Nevertheless, as the American philosopher and war ethicist Michael Walzer has written with regard to his own country’s practice, combat drones have become a source of moral unease precisely because of how easily they enable targeted killings. For the U.S., the use of drones has become the method of choice in the war against Al-Qaeda and its allies. Although the Obama government has broken with the ideology and rhetoric of the “war on terror”, it certainly does not regard fighting Al-Qaeda as a police and criminal matter. As regards the legitimacy of its actions in international law, the Obama administration still claims the existence of an “armed conflict” with Al-Qaeda and associated forces (who are not defined in any more detail) on one side, and the U.S. on the other. It argues that this “armed conflict” is not geographically restrictable, which is highly contentious under international law and is also not an opinion shared by allies of the U.S. A number of criteria for the existence of a “non-international armed conflict” can be found in international treaty law and customary law. But it is problematic whether any such degree of duration and intensity of violence exists outside of Afghanistan and Pakistan’s border region with Afghanistan (and formerly Iraq), and whether “non-state armed groups” can be identified as a party to the conflict, so that one can speak of an “armed conflict” under International Humanitarian Law (IHL).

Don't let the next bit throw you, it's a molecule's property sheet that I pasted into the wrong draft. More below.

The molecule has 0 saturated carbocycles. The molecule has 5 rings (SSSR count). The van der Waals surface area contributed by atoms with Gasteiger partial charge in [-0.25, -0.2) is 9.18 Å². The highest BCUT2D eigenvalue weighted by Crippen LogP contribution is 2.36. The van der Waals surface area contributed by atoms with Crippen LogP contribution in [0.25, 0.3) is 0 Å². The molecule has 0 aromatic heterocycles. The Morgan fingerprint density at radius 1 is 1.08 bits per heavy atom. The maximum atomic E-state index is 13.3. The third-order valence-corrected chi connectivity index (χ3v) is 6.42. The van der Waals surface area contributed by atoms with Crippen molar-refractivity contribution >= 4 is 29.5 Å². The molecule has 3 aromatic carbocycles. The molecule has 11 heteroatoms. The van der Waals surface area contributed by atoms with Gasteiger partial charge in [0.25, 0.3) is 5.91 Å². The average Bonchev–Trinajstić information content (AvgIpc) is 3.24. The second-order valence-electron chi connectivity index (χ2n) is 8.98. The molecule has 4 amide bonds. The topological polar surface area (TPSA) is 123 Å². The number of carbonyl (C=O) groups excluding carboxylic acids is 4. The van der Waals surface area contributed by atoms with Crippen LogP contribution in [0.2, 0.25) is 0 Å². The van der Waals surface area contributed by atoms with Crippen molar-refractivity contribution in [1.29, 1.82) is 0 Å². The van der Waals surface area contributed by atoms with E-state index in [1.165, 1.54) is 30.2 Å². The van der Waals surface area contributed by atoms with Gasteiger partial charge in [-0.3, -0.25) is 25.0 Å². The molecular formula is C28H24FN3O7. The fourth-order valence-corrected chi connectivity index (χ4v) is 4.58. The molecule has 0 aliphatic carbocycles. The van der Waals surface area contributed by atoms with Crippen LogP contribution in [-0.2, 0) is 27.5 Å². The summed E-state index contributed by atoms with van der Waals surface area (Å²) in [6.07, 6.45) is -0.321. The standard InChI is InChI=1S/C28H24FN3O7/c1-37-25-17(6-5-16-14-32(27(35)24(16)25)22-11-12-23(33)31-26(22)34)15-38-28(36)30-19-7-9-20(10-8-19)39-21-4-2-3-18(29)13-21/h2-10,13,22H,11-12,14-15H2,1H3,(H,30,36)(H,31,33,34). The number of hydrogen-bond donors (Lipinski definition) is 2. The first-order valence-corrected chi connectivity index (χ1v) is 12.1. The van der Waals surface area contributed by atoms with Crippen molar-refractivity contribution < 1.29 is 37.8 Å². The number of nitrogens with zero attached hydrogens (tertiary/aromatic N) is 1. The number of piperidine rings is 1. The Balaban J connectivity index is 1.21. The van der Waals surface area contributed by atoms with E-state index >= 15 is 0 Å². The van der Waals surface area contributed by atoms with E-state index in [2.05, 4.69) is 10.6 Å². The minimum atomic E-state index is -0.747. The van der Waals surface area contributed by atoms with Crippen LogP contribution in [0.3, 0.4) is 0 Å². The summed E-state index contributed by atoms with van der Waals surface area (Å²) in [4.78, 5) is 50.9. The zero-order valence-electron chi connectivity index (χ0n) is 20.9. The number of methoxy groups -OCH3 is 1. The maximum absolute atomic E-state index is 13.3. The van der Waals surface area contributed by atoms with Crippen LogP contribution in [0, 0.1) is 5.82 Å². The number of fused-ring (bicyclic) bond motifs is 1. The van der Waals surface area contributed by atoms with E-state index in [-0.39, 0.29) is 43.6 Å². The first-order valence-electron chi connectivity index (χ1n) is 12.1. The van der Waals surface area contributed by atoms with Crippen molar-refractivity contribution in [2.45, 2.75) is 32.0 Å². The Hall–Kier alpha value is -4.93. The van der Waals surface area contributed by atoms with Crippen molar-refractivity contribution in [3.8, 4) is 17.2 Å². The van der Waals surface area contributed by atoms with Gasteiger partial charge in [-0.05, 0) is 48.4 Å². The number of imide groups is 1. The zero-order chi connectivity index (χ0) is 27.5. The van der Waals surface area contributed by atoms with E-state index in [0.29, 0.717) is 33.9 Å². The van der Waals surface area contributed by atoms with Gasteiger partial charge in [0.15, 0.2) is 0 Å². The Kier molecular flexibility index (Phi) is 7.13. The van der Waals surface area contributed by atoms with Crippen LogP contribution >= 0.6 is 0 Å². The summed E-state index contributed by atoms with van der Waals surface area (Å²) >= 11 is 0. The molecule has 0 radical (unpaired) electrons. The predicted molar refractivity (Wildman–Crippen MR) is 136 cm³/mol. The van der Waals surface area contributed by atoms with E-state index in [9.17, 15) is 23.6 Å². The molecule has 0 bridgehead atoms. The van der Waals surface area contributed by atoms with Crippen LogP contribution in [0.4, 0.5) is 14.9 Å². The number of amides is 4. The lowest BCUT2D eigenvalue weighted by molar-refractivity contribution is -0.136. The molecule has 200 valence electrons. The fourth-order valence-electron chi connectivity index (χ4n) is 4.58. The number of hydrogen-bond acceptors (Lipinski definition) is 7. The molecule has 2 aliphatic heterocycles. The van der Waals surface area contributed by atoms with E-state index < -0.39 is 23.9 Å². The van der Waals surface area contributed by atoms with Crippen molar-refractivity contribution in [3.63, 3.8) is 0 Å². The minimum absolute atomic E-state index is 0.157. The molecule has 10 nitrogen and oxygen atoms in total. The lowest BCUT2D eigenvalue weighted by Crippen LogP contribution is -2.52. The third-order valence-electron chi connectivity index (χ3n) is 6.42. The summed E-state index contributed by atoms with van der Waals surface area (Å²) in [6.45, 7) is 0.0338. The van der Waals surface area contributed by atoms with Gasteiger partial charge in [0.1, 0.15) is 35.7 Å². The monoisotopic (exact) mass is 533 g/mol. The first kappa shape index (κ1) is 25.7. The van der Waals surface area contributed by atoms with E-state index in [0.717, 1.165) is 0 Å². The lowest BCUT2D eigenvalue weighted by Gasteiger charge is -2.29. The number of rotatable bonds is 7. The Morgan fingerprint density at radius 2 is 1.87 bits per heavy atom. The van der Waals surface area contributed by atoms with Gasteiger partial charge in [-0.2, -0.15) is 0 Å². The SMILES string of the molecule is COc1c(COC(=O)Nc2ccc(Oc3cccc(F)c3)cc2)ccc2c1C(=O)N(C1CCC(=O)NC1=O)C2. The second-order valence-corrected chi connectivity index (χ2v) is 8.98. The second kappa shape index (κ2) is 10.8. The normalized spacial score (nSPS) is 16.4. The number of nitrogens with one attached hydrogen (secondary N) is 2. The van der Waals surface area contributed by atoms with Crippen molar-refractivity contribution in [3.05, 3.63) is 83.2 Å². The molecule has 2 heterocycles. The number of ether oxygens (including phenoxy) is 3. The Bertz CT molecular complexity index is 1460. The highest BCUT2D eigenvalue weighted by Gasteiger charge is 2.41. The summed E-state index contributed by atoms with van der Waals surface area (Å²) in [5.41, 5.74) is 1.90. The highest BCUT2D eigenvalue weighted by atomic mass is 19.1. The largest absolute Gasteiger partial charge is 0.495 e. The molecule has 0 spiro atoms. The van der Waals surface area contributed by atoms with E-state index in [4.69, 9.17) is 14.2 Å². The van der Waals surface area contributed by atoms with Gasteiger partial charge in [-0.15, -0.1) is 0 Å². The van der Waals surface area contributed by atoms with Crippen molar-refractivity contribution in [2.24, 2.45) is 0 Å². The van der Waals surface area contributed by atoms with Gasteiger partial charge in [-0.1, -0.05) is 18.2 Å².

In its public justifications under international law, the administration refers not only to the existence of an “armed conflict” between Al-Qaeda and associated forces on one side and the U.S. on the other, but also to a very broadly defined right to pre-emptive self-defense. It remains unclear, however, whether both lines of justification are valid in all cases. It appears that the administration finds it necessary to invoke the right to self-defense in order to legitimize operations away from the “hot” battlefields. And yet it is claimed that there is no need to conduct an analysis regarding the applicability of the right to self-defense before every targeted attack. Behind this lies an understanding of the imminence of a threat which is legally and ethically dubious because it is so very broad. A white paper by the United States Department of Justice considering the circumstances under which it would be legal to kill American citizens in foreign countries contains a number of statements on this point. It says that the threat posed by Al-Qaeda and its associated forces demands a “broader concept of imminence”, since the U.S. government may not be aware of all planned attacks and so cannot be confident that none is not about to occur. In this view, therefore, a person who has been continually involved in plotting attacks against the U.S. and has not obviously renounced or abandoned those activities constitutes an imminent threat.